The fact that behind Scheiber’s words there are not only deeds that breathe life into Bühler’s idea of collaboration, but also an entire building complex, is demonstrated by a look at Bühler’s headquarters in Uzwil, Switzerland. This is where the CUBIC innovation campus is located, where Bühler specialists work on solutions together with customers as well as partners from industry, research, and academia. The Grain Innovation Center and a plant for recovering energy from biomass, which Bühler is setting up together with its partner Vyncke Clean Energy Technology, are currently being built on the site. In the new Insect Technology Center, research is being conducted on sustainable animal protein sources – an important cornerstone for a sustainable food system. This is just one of many Bühler regions where innovation comes to life.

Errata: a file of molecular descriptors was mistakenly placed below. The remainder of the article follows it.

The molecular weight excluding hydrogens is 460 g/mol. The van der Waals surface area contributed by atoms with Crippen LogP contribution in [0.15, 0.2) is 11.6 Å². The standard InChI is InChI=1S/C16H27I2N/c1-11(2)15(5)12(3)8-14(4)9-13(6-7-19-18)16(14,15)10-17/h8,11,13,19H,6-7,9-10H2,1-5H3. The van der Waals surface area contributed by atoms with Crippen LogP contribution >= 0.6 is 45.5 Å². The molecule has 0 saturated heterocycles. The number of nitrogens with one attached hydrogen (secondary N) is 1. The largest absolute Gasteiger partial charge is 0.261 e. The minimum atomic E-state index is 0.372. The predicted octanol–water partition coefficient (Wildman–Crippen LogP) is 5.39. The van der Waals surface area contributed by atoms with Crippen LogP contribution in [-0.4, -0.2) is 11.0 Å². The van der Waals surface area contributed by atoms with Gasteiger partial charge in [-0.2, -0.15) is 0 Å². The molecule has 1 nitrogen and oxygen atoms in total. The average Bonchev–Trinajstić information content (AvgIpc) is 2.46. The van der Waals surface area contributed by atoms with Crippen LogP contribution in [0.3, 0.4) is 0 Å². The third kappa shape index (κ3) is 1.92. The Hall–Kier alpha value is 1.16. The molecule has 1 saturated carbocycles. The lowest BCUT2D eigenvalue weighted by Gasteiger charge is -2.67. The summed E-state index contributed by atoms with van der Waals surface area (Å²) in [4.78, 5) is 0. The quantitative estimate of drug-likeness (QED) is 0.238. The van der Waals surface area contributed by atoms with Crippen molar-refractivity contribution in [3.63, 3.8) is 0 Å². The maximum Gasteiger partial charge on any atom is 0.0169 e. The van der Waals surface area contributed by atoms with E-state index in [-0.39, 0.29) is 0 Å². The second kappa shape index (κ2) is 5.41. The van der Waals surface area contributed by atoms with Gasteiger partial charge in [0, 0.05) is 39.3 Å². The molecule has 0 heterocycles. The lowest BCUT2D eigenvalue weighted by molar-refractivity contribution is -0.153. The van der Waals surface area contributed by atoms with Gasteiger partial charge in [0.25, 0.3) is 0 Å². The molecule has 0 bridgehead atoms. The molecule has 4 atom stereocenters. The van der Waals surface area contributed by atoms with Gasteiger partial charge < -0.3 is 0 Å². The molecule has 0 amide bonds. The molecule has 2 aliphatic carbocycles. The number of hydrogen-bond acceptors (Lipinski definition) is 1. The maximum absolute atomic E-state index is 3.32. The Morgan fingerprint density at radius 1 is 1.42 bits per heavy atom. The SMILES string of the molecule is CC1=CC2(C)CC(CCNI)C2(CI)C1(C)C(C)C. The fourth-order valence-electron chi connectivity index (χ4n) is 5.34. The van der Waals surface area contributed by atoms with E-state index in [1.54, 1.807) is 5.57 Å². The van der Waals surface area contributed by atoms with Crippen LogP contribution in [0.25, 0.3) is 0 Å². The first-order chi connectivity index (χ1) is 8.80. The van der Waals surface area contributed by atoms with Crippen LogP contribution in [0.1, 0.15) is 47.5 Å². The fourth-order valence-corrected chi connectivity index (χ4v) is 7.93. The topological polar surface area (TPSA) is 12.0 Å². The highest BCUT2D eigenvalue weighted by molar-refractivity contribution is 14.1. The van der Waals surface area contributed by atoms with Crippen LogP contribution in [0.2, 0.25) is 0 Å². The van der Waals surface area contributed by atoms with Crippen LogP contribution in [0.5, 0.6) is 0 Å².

We don’t need less collaboration, we need much more collaboration, which is more open and transparent than anything that has been done before.
STEFAN SCHEIBER, CEO BÜHLER GROUP
To achieve the greatest possible impact, Bühler operates 24 Application & Training Centers worldwide. Here, engineers and product developers work continuously with customers to develop new innovations for the feed, food, and mobility industries. Thanks to dozens of partnerships on all continents with start-ups, customers, and academic networks, Bühler creates new breeding grounds for exchange and development along the entire value chain. Finally, the Networking Days, held every three years, invite customers and partners to join Bühler’s innovation ecosystem. Technology is only one half of the equation. While some measures to mitigate climate change are based on advanced technological solutions, others are based on imaginative ways to bring people together.